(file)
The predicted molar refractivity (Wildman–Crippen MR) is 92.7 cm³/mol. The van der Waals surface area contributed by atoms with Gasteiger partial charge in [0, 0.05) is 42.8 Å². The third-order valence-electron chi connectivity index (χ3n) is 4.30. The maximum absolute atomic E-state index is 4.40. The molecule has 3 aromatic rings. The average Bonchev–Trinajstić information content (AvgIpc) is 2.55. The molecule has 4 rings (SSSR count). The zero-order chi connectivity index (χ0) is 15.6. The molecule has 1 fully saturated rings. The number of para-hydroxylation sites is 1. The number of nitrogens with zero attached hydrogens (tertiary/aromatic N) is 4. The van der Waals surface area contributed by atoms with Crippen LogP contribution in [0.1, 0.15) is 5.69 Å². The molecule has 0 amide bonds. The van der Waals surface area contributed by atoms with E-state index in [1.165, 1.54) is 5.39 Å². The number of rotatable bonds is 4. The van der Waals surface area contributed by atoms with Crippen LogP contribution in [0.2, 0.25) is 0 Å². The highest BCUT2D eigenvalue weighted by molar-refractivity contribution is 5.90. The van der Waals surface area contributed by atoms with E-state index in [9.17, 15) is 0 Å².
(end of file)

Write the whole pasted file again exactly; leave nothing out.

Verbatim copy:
The predicted molar refractivity (Wildman–Crippen MR) is 92.7 cm³/mol. The van der Waals surface area contributed by atoms with Gasteiger partial charge in [0, 0.05) is 42.8 Å². The third-order valence-electron chi connectivity index (χ3n) is 4.30. The maximum absolute atomic E-state index is 4.40. The molecule has 3 aromatic rings. The average Bonchev–Trinajstić information content (AvgIpc) is 2.55. The molecule has 4 rings (SSSR count). The zero-order chi connectivity index (χ0) is 15.6. The molecule has 1 fully saturated rings. The number of para-hydroxylation sites is 1. The number of nitrogens with zero attached hydrogens (tertiary/aromatic N) is 4. The van der Waals surface area contributed by atoms with Crippen LogP contribution in [0.1, 0.15) is 5.69 Å². The molecule has 0 amide bonds. The van der Waals surface area contributed by atoms with E-state index in [1.165, 1.54) is 5.39 Å². The number of rotatable bonds is 4. The van der Waals surface area contributed by atoms with Crippen LogP contribution in [0.2, 0.25) is 0 Å². The highest BCUT2D eigenvalue weighted by molar-refractivity contribution is 5.90. The van der Waals surface area contributed by atoms with E-state index in [9.17, 15) is 0 Å².